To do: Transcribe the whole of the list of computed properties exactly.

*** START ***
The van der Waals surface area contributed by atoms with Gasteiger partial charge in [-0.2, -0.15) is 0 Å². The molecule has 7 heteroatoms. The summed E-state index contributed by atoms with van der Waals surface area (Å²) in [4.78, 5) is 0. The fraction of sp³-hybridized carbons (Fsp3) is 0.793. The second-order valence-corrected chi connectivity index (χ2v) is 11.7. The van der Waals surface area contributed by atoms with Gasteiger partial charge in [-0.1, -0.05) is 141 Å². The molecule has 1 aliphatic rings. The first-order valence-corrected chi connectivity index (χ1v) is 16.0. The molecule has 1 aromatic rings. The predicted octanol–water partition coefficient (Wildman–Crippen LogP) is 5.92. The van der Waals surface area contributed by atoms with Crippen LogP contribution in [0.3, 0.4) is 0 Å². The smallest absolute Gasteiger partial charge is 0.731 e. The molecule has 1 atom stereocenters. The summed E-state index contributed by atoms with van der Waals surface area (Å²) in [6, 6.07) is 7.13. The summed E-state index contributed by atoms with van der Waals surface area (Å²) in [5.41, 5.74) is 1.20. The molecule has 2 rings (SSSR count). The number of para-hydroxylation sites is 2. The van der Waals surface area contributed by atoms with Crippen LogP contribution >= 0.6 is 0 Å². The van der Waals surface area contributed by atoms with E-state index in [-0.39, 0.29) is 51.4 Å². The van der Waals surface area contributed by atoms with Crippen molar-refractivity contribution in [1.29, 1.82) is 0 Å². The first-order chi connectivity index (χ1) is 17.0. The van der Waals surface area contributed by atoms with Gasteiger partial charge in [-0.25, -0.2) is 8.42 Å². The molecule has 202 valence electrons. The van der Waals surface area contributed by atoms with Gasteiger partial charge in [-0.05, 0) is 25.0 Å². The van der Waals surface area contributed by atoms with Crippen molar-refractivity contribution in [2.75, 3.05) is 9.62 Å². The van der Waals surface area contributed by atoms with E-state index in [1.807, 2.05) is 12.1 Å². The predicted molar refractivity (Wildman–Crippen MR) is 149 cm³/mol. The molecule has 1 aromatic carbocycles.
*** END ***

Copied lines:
The van der Waals surface area contributed by atoms with Gasteiger partial charge in [-0.2, -0.15) is 0 Å². The molecule has 7 heteroatoms. The summed E-state index contributed by atoms with van der Waals surface area (Å²) in [4.78, 5) is 0. The fraction of sp³-hybridized carbons (Fsp3) is 0.793. The second-order valence-corrected chi connectivity index (χ2v) is 11.7. The van der Waals surface area contributed by atoms with Gasteiger partial charge in [-0.1, -0.05) is 141 Å². The molecule has 1 aliphatic rings. The first-order valence-corrected chi connectivity index (χ1v) is 16.0. The molecule has 1 aromatic rings. The predicted octanol–water partition coefficient (Wildman–Crippen LogP) is 5.92. The van der Waals surface area contributed by atoms with Crippen LogP contribution in [0.3, 0.4) is 0 Å². The smallest absolute Gasteiger partial charge is 0.731 e. The molecule has 1 atom stereocenters. The summed E-state index contributed by atoms with van der Waals surface area (Å²) in [6, 6.07) is 7.13. The summed E-state index contributed by atoms with van der Waals surface area (Å²) in [5.41, 5.74) is 1.20. The molecule has 2 rings (SSSR count). The number of para-hydroxylation sites is 2. The van der Waals surface area contributed by atoms with Crippen LogP contribution >= 0.6 is 0 Å². The van der Waals surface area contributed by atoms with E-state index in [-0.39, 0.29) is 51.4 Å². The van der Waals surface area contributed by atoms with Crippen molar-refractivity contribution in [1.29, 1.82) is 0 Å². The first-order chi connectivity index (χ1) is 17.0. The van der Waals surface area contributed by atoms with Gasteiger partial charge in [-0.25, -0.2) is 8.42 Å². The molecule has 202 valence electrons. The van der Waals surface area contributed by atoms with Gasteiger partial charge in [-0.05, 0) is 25.0 Å². The van der Waals surface area contributed by atoms with Crippen molar-refractivity contribution in [2.75, 3.05) is 9.62 Å². The van der Waals surface area contributed by atoms with E-state index in [1.807, 2.05) is 12.1 Å². The predicted molar refractivity (Wildman–Crippen MR) is 149 cm³/mol. The molecule has 1 aromatic carbocycles.